Rajasthan, a barren desert land, becomes resplendent
with the colours of joyous celebration and gay abandon of its fairs
and festivals. There is a fair for every religious occasion, every
change of season and every harvest, all invariably a reflection of
the genius of their arts and crafts and their ascetic refinement.
Rajasthan has all the
usual Hindu and Muslim festivals, some celebrated with special local
fervour as well as a number of festivals of its own. The exact
dates, determined by the lunar calender have specific religious
The year unfolds with the
Camel Festival at Bikaner in January. The enchanting desert
city comes to life with joyous music, lilting rhythms and gay
festivities. There are camel races and camel dances, and onlookers
are fascinated by the languid charms and grace of the decorated ships
of the desert.
The famous Nagaur Fair
essentially an animal fair is held annually between late January and
early February. Situated half way between Bikaner and Jodhpur,
Nagaur awakens with the thronging of cattle, horses and camels
accompanied by their colourfully turbaned owners. There is earnest
bargaining between owners and buyers, and plenty of fun and
festivity. Games, tug-of-war contests, camel races and strains of
ballads create a joyful atmosphere with the setting sun in the
One of the most popular
of the festivals, the Desert Festival of Jaisalmer coincides
with the full moon in February. A three day journey into the heart
of the Thar Desert and the golden city of Jaisalmer it is a true show
on the sands. The desert pulsates with a myriad of Rajasthani
dances: Ghoomer, Gangaur, Gair Dhap, Moria, Chari and
Tehratal. The famous Gair dancers and the Fire dances are the
special highlights of the festival. Folk performers like musicians,
ballad singers, snake charmers, and puppeteers all exhibit their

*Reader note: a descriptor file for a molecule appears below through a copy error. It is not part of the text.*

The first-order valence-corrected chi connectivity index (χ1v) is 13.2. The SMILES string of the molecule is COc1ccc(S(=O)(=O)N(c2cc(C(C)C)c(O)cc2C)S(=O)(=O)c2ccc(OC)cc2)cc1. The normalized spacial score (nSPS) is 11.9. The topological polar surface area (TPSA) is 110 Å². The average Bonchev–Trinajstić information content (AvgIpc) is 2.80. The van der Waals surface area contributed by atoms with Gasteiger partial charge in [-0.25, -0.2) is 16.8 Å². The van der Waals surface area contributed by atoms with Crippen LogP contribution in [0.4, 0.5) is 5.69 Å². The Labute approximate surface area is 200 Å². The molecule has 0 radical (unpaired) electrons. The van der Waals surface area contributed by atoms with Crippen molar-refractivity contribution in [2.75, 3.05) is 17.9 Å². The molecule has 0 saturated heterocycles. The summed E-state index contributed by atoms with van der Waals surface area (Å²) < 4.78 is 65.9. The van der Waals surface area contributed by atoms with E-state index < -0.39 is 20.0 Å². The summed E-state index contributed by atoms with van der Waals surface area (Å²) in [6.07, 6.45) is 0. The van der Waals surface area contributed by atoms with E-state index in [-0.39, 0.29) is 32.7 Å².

There are exciting camel
dances, camel acrobatics, camel races, and camel polo, competitions
for the best decorated camel, tug-of-war between musclemen, a turban
tying competition and a Mr. Desert contest.
The culmination is a
sound and light spectacle on a moonlit night amidst sand dunes.
The Rajasthan Tourism
Development Corporation specially sets up a Tourist Village
and organizes regular bus services during the festival from Jodhpur,
Bikaner and Barmer.
Here also in March around
Holi (festival of colours) is the Elephant Festival of the
capital Jaipur, a tourists delight. The mighty mammals claim
centre stage and stride majestically parading their decorated trunks
and tusks. The festival begins with a procession of elephants,
camels and horses followed by folk dancers at their entertaining
best.The god worshiped on the occasion, Ganesh or Ganapati, is the
elephant son of Shiva and Parvati.
At the Chaughan Stadium
spectators are enthralled with the elephant polo matches, elephant
race, and an exciting Holi by elephant race, and an exciting Holi by
elephants. The most hilarious highlight of the festival is a
tug-of-war between elephants and men and a prize for the best
decorated elephant is announced.
One of Rajasthans
most important local festivals is the spring festival is the spring
festival of Gangaur celebrated in March-April. Dedicated to
Gauri, a manifestation of goddess Parvati and the consort of Lord
Shiva, it symbolizes conjugal bliss and marital happiness. A
festival of maidens and married women, it begins on the day following
Holi, and is celebrated for 18 days. While married women pray for
the well being of their husbands, young girls pray for a groom of
Wooden image of Gauri are
colourfully dressed and bedecked with jewels. Offerings are made in
every home accompanied by the singing and dancing of women.
The festival is
celebrated with great pomp in Bikaner, Jodhpur, Nathdwara and
Jaisalmer. Around Bundi, Kota and Jhalawar the fields are covered
with blossoming poppy flowers at this time. Maidens collect these
flowers and make wreaths for the goddess.
In Jaipur on the 17th
day following Holi a grand procession is taken out of the City Palace
and the goddess Gauri is carried in an elaborate palanquin led by
colourfully attired elephants, camels and horses. Dancers,
musicians, drum beaters, bandsmen and battle dressed chariots
accompany the procession.
The Mewar Festival
of Udaipur welcomes spring, offering the best overview of Rajasthani
culture through songs, dances, processions, devotional music and
The evenings are made
colourful with Gangaur processions. The grand finale is seen when
gorgeously dressed groups of women carry images to the Gangaur Ghat
of Lake Pichola and a stately boat procession starts from the Lake
Held according to the
lunar calendar, in memory of the saint Khwaja Moinuddin Chisti,
helper of the poor, Urs Ajmer Sharif celebrated at
Ajmer is one of the biggest Muslim fairs in India. The six
days that the saint is said to have gone into seclusion, to shed his